By Omolola Pedro
The measure for the rate of change in prices of goods and services, Consumer Price Index (CPI), rose from 21.91 per cent in February to 22.04 per cent in March 2023. This was contained in an inflation rate report by the National Bureau of Statistics (NBS). According to the NBS report, “the March 2023 inflation rate showed an increase of 0.13 per cent points when compared to February 2023 headline inflation rate”.
“On a year-on-year basis, the headline inflation rate was 6.13 per cent points higher compared to the rate recorded in March 2022 which was 15.92 per cent,” the report read. This shows that the inflation rate (year-on-year basis) increased in March 2023 when compared to the same month in the previous year of 2022. “However, on a month-on-month basis, the all-items index in March 2023 was 1.86 per cent, which was 0.15 per cent points higher than the rate recorded in February 2023 (1.71 per cent)”, NBS said.
According to the report, in March 2023, averagely, the general price level had a 0.15 per cent higher, when compared to February 2023. The Bureau also noted that food items and non-alcoholic beverages contributed largely to the increase. “The contributions of items on the divisional level to the increase in the headline index are food and non-alcoholic beverages (11.42 per cent); housing, water, electricity, gas, and other fuel (3.69 per cent). Clothing and footwear (1.69 per cent); transport (1.43 per cent); furnishings, household equipment and maintenance (1.11 per cent); education (0.87 per cent); health (0.66 per cent); miscellaneous goods and services (0.37 per cent); restaurant and hotels (0.27 per cent); alcoholic beverage, tobacco and kola (0.24 per cent); recreation and culture (0.15 per cent) and communication (0.15 per cent).”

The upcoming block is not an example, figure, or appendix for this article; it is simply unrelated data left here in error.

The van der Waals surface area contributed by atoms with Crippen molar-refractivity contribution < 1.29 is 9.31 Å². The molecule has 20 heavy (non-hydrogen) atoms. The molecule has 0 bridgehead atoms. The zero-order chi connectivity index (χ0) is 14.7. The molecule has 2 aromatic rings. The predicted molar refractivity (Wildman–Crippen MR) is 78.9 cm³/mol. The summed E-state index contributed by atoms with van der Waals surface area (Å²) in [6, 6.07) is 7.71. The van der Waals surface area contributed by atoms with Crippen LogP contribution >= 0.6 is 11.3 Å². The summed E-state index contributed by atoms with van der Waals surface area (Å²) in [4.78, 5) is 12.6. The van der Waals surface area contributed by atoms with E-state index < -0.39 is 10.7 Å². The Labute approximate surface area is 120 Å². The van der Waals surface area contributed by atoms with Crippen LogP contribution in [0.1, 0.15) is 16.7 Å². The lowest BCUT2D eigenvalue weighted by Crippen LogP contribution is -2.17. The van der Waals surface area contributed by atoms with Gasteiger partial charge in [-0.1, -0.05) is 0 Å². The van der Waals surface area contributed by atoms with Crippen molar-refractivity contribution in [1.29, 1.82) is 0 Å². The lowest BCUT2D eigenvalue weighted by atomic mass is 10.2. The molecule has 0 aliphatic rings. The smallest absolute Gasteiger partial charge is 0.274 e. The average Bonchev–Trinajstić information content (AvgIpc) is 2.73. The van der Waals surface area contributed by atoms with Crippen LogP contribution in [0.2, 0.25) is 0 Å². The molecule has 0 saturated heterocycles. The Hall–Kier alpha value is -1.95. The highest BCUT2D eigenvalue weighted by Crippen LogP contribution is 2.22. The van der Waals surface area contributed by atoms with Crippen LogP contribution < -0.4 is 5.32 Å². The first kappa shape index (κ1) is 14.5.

Meanwhile, the NBS said food inflation in March 2023 rose to 24.45 per cent on a year-on-year basis – representing a 7.25 per cent points higher compared to the rate recorded in March 2022. The NBS explained further that the rise was caused by increases in the prices of oil and fat, bread and cereals, yam, potatoes and other tubers. Fish, fruits, meat, vegetables, and spirits prices were also cited. The agency, however, noted that on a state profile, Sokoto, Plateau and Zamfara residents paid less for food in the period under review, while Ondo, Kwara, and Lagos states residents paid more.
“In March 2023, food inflation on a year-on-year basis was highest in Kwara (28.84 per cent), Ondo (28.22 per cent), and Lagos (27.92 per cent)”, the report further stated. Sokoto (18.99 per cent), Zamfara (20.57 per cent) and Plateau (21.38 per cent) recorded the slowest rise in food inflation on a year-on-year basis. On a month-on-month basis, March 2023 food inflation was highest in Bayelsa (3.11 per cent), Rivers (3.00 per cent), and Ondo (2.98 per cent), while Bauchi (1.03 per cent), Zamfara (1.08 per cent), and Ogun (1.13 per cent) recorded the slowest rise in food inflation”.